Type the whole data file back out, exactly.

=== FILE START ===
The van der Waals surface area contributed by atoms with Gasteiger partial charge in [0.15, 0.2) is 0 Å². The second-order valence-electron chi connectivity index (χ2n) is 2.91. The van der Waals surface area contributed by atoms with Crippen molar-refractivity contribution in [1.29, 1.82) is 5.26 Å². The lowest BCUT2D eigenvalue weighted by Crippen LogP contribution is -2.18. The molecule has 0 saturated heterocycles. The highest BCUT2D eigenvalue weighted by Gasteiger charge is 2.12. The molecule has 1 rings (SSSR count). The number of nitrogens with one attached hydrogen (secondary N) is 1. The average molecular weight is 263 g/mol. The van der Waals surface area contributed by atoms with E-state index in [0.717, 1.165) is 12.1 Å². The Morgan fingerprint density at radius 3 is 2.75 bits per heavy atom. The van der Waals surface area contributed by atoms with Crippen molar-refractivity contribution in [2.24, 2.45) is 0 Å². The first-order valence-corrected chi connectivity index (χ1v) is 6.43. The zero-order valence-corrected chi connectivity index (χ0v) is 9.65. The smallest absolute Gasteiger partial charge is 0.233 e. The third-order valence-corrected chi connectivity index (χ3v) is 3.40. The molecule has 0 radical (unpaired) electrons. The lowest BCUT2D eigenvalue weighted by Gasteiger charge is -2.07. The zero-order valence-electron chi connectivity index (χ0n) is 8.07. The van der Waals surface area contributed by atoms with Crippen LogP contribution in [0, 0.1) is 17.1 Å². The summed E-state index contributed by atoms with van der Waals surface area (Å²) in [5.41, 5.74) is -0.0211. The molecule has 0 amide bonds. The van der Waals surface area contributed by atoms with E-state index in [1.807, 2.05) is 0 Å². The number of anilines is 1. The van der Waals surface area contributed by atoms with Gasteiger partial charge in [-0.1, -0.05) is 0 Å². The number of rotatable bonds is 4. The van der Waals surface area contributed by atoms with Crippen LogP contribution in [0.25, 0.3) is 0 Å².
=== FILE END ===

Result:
The van der Waals surface area contributed by atoms with Gasteiger partial charge in [0.15, 0.2) is 0 Å². The second-order valence-electron chi connectivity index (χ2n) is 2.91. The van der Waals surface area contributed by atoms with Crippen molar-refractivity contribution in [1.29, 1.82) is 5.26 Å². The lowest BCUT2D eigenvalue weighted by Crippen LogP contribution is -2.18. The molecule has 0 saturated heterocycles. The highest BCUT2D eigenvalue weighted by Gasteiger charge is 2.12. The molecule has 1 rings (SSSR count). The number of nitrogens with one attached hydrogen (secondary N) is 1. The average molecular weight is 263 g/mol. The van der Waals surface area contributed by atoms with E-state index in [0.717, 1.165) is 12.1 Å². The Morgan fingerprint density at radius 3 is 2.75 bits per heavy atom. The van der Waals surface area contributed by atoms with Crippen molar-refractivity contribution in [2.24, 2.45) is 0 Å². The first-order valence-corrected chi connectivity index (χ1v) is 6.43. The zero-order valence-corrected chi connectivity index (χ0v) is 9.65. The smallest absolute Gasteiger partial charge is 0.233 e. The third-order valence-corrected chi connectivity index (χ3v) is 3.40. The molecule has 0 radical (unpaired) electrons. The lowest BCUT2D eigenvalue weighted by Gasteiger charge is -2.07. The zero-order valence-electron chi connectivity index (χ0n) is 8.07. The van der Waals surface area contributed by atoms with Crippen LogP contribution in [0, 0.1) is 17.1 Å². The summed E-state index contributed by atoms with van der Waals surface area (Å²) in [5.41, 5.74) is -0.0211. The molecule has 0 amide bonds. The van der Waals surface area contributed by atoms with E-state index in [1.807, 2.05) is 0 Å². The number of anilines is 1. The van der Waals surface area contributed by atoms with Gasteiger partial charge in [-0.1, -0.05) is 0 Å². The number of rotatable bonds is 4. The van der Waals surface area contributed by atoms with Crippen LogP contribution in [0.25, 0.3) is 0 Å².